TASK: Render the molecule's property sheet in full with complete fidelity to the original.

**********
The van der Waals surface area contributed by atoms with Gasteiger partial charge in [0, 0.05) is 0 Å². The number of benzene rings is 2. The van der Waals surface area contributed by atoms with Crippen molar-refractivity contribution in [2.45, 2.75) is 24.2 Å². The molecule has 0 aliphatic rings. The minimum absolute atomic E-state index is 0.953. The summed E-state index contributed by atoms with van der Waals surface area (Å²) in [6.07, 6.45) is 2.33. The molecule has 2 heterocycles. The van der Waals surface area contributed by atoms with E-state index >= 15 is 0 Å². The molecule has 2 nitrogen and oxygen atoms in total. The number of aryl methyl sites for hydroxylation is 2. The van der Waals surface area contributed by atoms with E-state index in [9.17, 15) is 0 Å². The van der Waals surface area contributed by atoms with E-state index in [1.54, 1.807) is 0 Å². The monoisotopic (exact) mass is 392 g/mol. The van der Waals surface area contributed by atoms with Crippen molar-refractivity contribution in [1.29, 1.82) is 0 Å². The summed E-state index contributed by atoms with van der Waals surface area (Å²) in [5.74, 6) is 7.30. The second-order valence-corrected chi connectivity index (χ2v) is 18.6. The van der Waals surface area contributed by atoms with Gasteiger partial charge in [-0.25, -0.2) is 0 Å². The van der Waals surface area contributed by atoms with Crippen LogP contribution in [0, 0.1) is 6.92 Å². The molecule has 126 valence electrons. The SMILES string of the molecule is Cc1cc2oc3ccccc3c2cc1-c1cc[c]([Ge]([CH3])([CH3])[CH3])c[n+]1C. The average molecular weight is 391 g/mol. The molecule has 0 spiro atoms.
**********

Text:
The van der Waals surface area contributed by atoms with Gasteiger partial charge in [0, 0.05) is 0 Å². The number of benzene rings is 2. The van der Waals surface area contributed by atoms with Crippen molar-refractivity contribution in [2.45, 2.75) is 24.2 Å². The molecule has 0 aliphatic rings. The minimum absolute atomic E-state index is 0.953. The summed E-state index contributed by atoms with van der Waals surface area (Å²) in [6.07, 6.45) is 2.33. The molecule has 2 heterocycles. The van der Waals surface area contributed by atoms with E-state index >= 15 is 0 Å². The molecule has 2 nitrogen and oxygen atoms in total. The number of aryl methyl sites for hydroxylation is 2. The van der Waals surface area contributed by atoms with E-state index in [9.17, 15) is 0 Å². The van der Waals surface area contributed by atoms with E-state index in [1.54, 1.807) is 0 Å². The monoisotopic (exact) mass is 392 g/mol. The van der Waals surface area contributed by atoms with Crippen molar-refractivity contribution in [1.29, 1.82) is 0 Å². The summed E-state index contributed by atoms with van der Waals surface area (Å²) in [5.74, 6) is 7.30. The second-order valence-corrected chi connectivity index (χ2v) is 18.6. The van der Waals surface area contributed by atoms with Gasteiger partial charge in [-0.25, -0.2) is 0 Å². The van der Waals surface area contributed by atoms with Crippen LogP contribution in [0, 0.1) is 6.92 Å². The molecule has 126 valence electrons. The SMILES string of the molecule is Cc1cc2oc3ccccc3c2cc1-c1cc[c]([Ge]([CH3])([CH3])[CH3])c[n+]1C. The average molecular weight is 391 g/mol. The molecule has 0 spiro atoms.